It was a bumpy ride for shareholders, though. Corbus stock had some big drops along the way, most recently falling around 25% before clawing its way back. How high can Corbus stock go from here?
The main story for Corbus
There's one driving factor behind Corbus' success thus far: JBT-101 (also known as resunab). The novel synthetic oral endocannabinoid-mimetic drug is being evaluated in four clinical studies.
Corbus announced positive results in November from a phase 2 study of JBT-101 in treating systemic sclerosis, a chronic autoimmune rheumatic disease. Patients receiving the experimental drug achieved a median Combined Response Index in diffuse cutaneous Systemic Sclerosis (CRISS) score of 33% at week 16 of treatment. Patients in the placebo group scored 0%. CRISS scores above 20% are considered to be meaningful improvement.
The biotech also announced in December the completion of another phase 2 study evaluating JBT-101 in treating cystic fibrosis (CF). Top-line data from this study is expected to be reported in the first quarter of 2017.
Another phase 2 study of JBT-101 targets treatment of rare inflammatory disease dermatomyositis. Results from this study should be announced in the third quarter of this year. Corbus gained approval from the U.S. Food and Drug Administration (FDA) in November to start a one-year, open-label extension study that allows patients to continue receiving JBT-101 after the phase 2 study wraps up.
JBT-101 is also being evaluated for one other indication -- systemic lupus erythematosus (SLE). A phase 2 study of the drug in treating the autoimmune disease should kick off in the first half of 2017.
Corbus thinks that it's on track to win approvals for all four of the targeted diseases for JBT-101. The biotech hopes to get a green light from regulatory agencies in 2019 for the first indication, systemic sclerosis. Other potential approvals could come beginning in 2020 through 2023.
The market potential for JBT-101 is enormous. Around 90,000 patients in the U.S. and Europe have systemic sclerosis. There aren't any FDA-approved treatments specifically for the disease.
However, Roche (NASDAQOTH:RHHBY) could beat Corbus to market with Actemra. The drug is already approved for treating rheumatoid arthritis and juvenile idiopathic arthritis. Roche expects to file for approval of Actemra in treating system sclerosis in 2018.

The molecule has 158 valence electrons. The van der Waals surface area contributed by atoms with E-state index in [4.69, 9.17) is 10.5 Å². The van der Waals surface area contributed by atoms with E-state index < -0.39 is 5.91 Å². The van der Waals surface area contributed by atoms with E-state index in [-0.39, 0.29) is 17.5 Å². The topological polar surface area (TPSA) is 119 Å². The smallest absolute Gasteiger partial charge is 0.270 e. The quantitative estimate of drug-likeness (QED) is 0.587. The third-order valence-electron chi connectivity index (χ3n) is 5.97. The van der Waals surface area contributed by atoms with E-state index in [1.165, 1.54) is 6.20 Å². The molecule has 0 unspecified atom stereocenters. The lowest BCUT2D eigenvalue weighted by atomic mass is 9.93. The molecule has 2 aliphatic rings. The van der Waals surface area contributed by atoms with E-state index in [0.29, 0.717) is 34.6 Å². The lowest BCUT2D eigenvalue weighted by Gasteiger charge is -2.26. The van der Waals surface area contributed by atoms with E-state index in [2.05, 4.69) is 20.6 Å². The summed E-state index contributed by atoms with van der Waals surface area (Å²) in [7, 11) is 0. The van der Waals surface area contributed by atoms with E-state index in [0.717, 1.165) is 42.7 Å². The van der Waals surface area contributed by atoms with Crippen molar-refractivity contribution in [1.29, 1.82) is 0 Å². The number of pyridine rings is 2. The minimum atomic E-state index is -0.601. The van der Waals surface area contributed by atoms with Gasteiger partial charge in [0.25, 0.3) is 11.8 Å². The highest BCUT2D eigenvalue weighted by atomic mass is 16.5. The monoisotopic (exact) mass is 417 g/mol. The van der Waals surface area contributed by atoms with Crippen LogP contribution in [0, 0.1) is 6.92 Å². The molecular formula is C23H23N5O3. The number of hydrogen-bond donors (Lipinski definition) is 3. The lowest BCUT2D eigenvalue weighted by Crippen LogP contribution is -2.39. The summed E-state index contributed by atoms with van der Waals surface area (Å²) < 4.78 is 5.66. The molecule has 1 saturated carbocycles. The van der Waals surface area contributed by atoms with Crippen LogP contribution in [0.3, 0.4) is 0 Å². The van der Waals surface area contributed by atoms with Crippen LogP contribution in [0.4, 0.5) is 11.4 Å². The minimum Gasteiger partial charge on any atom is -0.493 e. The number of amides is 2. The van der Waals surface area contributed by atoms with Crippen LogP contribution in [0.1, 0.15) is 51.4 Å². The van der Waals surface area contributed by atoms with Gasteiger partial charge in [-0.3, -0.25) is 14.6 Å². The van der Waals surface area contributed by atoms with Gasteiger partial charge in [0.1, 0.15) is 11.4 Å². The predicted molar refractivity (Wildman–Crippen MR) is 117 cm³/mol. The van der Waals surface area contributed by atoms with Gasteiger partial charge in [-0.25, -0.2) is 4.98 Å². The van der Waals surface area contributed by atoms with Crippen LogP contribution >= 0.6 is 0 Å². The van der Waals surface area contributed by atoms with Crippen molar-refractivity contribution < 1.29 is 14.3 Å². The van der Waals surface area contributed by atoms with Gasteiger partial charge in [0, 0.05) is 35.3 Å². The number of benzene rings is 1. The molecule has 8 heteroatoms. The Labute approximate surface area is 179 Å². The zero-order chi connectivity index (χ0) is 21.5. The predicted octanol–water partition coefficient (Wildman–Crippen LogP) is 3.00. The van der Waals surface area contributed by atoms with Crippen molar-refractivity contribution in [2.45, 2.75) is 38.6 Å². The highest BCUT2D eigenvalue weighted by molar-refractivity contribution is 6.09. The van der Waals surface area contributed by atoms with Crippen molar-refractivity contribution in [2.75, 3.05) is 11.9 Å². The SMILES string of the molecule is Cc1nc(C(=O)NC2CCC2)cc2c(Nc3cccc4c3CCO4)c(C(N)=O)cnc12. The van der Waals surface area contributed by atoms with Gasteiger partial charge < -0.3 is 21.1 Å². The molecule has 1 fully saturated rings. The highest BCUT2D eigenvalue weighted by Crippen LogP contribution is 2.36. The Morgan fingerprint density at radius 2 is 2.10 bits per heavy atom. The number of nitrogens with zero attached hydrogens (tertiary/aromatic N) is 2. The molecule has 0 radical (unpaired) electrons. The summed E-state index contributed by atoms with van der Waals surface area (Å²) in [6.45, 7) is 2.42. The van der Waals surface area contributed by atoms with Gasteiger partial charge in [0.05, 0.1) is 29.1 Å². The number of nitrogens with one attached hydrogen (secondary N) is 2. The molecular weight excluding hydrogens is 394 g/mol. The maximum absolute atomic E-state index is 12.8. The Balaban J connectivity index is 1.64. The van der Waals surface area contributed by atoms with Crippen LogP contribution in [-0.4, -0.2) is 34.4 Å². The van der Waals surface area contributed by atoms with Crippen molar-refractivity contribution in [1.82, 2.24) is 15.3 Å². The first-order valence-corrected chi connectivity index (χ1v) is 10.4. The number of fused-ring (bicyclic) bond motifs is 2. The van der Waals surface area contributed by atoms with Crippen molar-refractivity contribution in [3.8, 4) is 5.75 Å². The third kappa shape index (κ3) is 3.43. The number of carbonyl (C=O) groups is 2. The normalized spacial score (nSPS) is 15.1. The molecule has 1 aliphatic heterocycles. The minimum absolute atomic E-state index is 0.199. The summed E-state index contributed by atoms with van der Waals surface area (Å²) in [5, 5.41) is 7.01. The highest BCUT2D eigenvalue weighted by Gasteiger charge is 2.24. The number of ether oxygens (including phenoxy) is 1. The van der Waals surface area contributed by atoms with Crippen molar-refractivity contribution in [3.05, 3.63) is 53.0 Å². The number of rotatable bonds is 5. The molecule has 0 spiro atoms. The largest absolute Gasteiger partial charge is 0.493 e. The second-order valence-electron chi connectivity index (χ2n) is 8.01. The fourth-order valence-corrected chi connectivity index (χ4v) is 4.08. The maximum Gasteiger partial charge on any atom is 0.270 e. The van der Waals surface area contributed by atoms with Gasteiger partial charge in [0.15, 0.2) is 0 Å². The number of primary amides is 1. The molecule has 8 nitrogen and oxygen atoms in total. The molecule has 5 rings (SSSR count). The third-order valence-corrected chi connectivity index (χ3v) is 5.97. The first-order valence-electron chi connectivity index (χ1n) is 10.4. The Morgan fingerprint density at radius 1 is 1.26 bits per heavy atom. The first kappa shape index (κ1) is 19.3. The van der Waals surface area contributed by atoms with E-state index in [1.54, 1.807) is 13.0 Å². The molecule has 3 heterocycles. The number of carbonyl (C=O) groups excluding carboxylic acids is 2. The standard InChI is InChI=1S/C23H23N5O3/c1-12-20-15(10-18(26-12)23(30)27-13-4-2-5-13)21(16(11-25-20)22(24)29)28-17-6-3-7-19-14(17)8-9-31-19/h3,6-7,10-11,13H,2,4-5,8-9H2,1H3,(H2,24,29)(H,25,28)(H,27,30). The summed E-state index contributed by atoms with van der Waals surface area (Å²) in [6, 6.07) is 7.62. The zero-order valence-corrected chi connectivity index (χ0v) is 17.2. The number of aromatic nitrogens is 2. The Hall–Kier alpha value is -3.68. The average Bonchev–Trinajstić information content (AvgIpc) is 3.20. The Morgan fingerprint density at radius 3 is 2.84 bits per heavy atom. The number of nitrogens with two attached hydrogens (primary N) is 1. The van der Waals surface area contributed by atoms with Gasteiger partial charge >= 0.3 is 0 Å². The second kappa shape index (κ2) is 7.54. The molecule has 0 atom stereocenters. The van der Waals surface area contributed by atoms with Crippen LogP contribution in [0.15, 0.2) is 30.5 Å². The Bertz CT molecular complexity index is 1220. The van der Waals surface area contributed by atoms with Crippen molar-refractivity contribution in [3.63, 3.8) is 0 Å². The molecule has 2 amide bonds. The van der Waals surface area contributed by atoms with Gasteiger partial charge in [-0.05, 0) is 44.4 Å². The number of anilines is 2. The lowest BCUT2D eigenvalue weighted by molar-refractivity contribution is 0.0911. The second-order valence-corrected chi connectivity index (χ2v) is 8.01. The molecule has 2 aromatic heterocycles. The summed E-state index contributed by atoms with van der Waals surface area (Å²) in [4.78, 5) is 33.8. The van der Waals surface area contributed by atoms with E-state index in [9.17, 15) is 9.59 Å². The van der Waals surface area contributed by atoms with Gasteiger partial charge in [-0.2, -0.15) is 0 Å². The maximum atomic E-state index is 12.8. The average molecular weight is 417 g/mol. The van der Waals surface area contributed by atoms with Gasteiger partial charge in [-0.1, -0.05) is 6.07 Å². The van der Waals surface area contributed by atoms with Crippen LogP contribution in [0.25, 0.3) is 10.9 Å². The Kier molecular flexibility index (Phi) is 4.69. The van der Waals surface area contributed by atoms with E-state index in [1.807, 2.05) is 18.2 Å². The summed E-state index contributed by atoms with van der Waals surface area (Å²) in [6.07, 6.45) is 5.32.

There are roughly 75,000 patients with cystic fibrosis and another 50,000 patients for dermatomyositis. Together, the two indications could more than double Corbus' potential market for JBT-101.
Again, though, other companies could get in the way. Vertex (NASDAQ:VRTX), for example, already has a leg up in the CF market with Orkambi and Kalydeco. These drugs, though, only treat CF patients with specific gene mutations. However, Vertex also has a strong pipeline focused on the disease and intends to roll out therapies for treating all CF patients in the future.
The biggest potential market for Corbus could be in treating systemic lupus erythematosus. An estimated 500,000 patients have SLE. However, potential approval for the indication is at least six years away.
Analysts think JBT-101 could eventually generate annual sales of $2 billion or more in CF alone. If they're right, Corbus stock has a lot of room to run. The biotech's market cap currently stands close to $400 million.
Of course, there's still a long way to go before JBT-101 wins approval, much less becomes a blockbuster drug. And that approval isn't a certainty.
Still, I think Corbus' shares could move much higher this year if the CF study results are positive. I also suspect that Corbus is a good buyout candidate. The small biotech's pipeline would fit well with several bigger players, including Roche and Vertex.
How high can Corbus go? I wouldn't expect the stock to soar 550% like it has over the last 12 months, but it's not out of the question for Corbus to come close to doubling by 2018, assuming the biotech reports good news.